Then I connected the load cell to Lewmar 60 HL First I pulled 40 kg downwards from Harken 304 (2:1) and got 70 kg. Then 40 kg downwards from Carbo29 tripple block and got 140 kg. The 4:1 cascade works at 3.5:1, but this is rather low load for it. Then I pulled 14 kg at PORT cleat or 16 kg at STB cleat to get 155 kg. At 40 kg pull I got 350/410 kg (STB/PORT). 24:1 works at 9-11:1 depending on load and which end of the line is pulled.

    Finally I put the load cell to ESP 75 thus where the backstay is. I got 335/360 kg (STB/PORT) with 20 kg pull. I got some noises from the attachment between ESP 75 and load cell and didn't dare to try higher loads. At this load the actual force ratio is 17-18:1 for the 48:1 tackle. Much better than the earlier measurements. It seems ESP 75 and the 6:1 Carb029 are the worst parts.

    I also found out that 350 kg is about the maximum I can pull to the main halyard with Lewmar 30 winch and 10" handle. 350 kg was measured at the end of the halyard. Probably there was considerably more near the winch.

    The block test I referred earlier can be downloaded here: Testberichte - Info & Service https://bootsport.sprenger.de/info-service/test-reports.html

    These test reports compare several non-boat blocks:
    https://pdfs.semanticscholar.org/dd2e/045dacd2c8c2b9cb4064a0ae3a563e8d03a1.pdf
    http://itrsonline.org/wordpress/wp-content/uploads/2014/09/McKently2011_ITRSPresentation.pdf

    Most tests were done with 1/2" or 11 mm rope similar to ones used as sheets or halyards in boats. None with plain dyneema core. Note that steel wire had clearly superior efficiency to any rope and even very good efficiency with a very small block.

    There were several very good efficiency blocks using sealed ball bearings. Why are these not used in boat blocks? I would imagine rescue blocks also may see salt water. Instead we are offered extremely expensive roller bearing blocks for high load applications. Is it due to salt water tolerance or weight? Or no reason at all?
     
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  7. philSweet
    Joined: May 2008
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    philSweet Senior Member

    Let's look at that 6 part line again. To get 3.6 to 1 out of a 6 part tackle with one extra turn, I'm going with pull of P, .87P after the turn, and 85% efficiency at each wrap on the pair of triples. If the top sheaves are 1, 3, 5; and bottom are the outside sheaves of an identical triple 2, 4, then we get loads as follow 1 - 1.61P, 3 - 1.163P, 5 - 0.840P and 2 -1.36P, 4- 0.988P. Total for 1, 3, 5 is 3.6P.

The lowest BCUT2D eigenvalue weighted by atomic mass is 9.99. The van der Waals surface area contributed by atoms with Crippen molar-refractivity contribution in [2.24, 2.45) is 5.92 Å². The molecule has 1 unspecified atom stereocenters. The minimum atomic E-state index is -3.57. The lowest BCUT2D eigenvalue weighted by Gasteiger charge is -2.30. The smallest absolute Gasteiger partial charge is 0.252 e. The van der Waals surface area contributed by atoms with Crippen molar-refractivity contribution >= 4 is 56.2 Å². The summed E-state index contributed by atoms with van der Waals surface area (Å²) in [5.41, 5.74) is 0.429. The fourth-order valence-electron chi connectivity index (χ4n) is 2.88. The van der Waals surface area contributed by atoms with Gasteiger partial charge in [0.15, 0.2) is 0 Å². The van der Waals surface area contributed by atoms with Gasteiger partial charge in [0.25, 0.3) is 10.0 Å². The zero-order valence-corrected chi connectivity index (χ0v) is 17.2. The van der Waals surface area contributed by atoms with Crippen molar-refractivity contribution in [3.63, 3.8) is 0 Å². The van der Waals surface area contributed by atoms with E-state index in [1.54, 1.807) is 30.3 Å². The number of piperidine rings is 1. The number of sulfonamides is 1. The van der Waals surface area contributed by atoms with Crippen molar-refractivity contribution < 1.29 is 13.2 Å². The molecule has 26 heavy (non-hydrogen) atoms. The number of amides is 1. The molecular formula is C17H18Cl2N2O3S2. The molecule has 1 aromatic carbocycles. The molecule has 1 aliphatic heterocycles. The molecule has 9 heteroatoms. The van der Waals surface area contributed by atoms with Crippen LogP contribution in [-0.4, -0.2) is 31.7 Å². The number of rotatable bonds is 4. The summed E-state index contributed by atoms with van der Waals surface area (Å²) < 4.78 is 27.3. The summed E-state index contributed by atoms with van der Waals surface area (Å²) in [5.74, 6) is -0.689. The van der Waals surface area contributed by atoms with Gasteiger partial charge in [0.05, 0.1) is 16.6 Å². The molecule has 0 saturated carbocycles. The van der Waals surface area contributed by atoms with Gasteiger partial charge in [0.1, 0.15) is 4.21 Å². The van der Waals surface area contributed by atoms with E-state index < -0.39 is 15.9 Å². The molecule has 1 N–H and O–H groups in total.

Think about the upsetting torque on those triples. As currently reeved in the photos, there is a load imbalance on the top outboard sheaves of 21% of the total load on the top block , and on the bottom, it's 16% of the load on the bottom block. That causes a lot of misalignment between the sheaves and the line. This can be mitigated. It may seem a bit odd, but one of the falls off the top triple should come from the center block, not both of them from the end blocks. This reduces the cocking moment about in half for both line pulls. Switching to a double block on the bottom would help on the bottom. An even better solution is to use a double on the top with a single on the becket under it. The single runs crosswise to the double. Having the sheaves more square to the lines can improve that 0.85 efficiency quite a bit.

    - like the top end of this - Palan d'├ęcoute de grand-voile avec 2 poulies-winche et 2 taquets coinceur https://www.marinepro.ch/fr/poulies-winch-70-a-80mm/8848-palan-d-ecoute-de-grand-voile-avec-2-poulies-winche-et-2-taquets-coinceur.html
    [​IMG]
     
    Last edited: May 19, 2019
    Joakim likes this.
  8. Joakim
    Joined: Apr 2004
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    Joakim Senior Member

    Interesting. I had calculated the forces on individual sheaves, but not really thought about moments. I have to try rerunning the line. I haven't noticed clearly bad angles of tripple block, but vang has same blocks and sometimes freezes with the tripple loaded only on one side. The line there is much stiffer.

    Most doubles with becket have the becket under one block only, not centered. How much of a problem would this be?

    One option would be just to reduce the 6x to 4x. Probably would still deliver 2.5-3:1 force ratio and I would only need to pull half the line.

    I may also try Sprenger roller bearing blocks. They don't have that high working load (460 kg for 50 mm), but they are very cheap, about half the price of Carbo 57 and the ball bearing varient (only 250 kg working load) had lower resistance than Carbo 57 in the test.
     

  9. philSweet
    Joined: May 2008
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    philSweet Senior Member

    Yep, you want a centered becket arrangement. Stupid how few of these exist. You can use strops in a pinch, but a solid drop is what helps to pull the block straight when the load isn't balanced. So strops defeat the purpose of going to a double up top.

    Ronstan RF35212 solid center becket. The same double without the becket can be stropped through the center hole.

    [​IMG]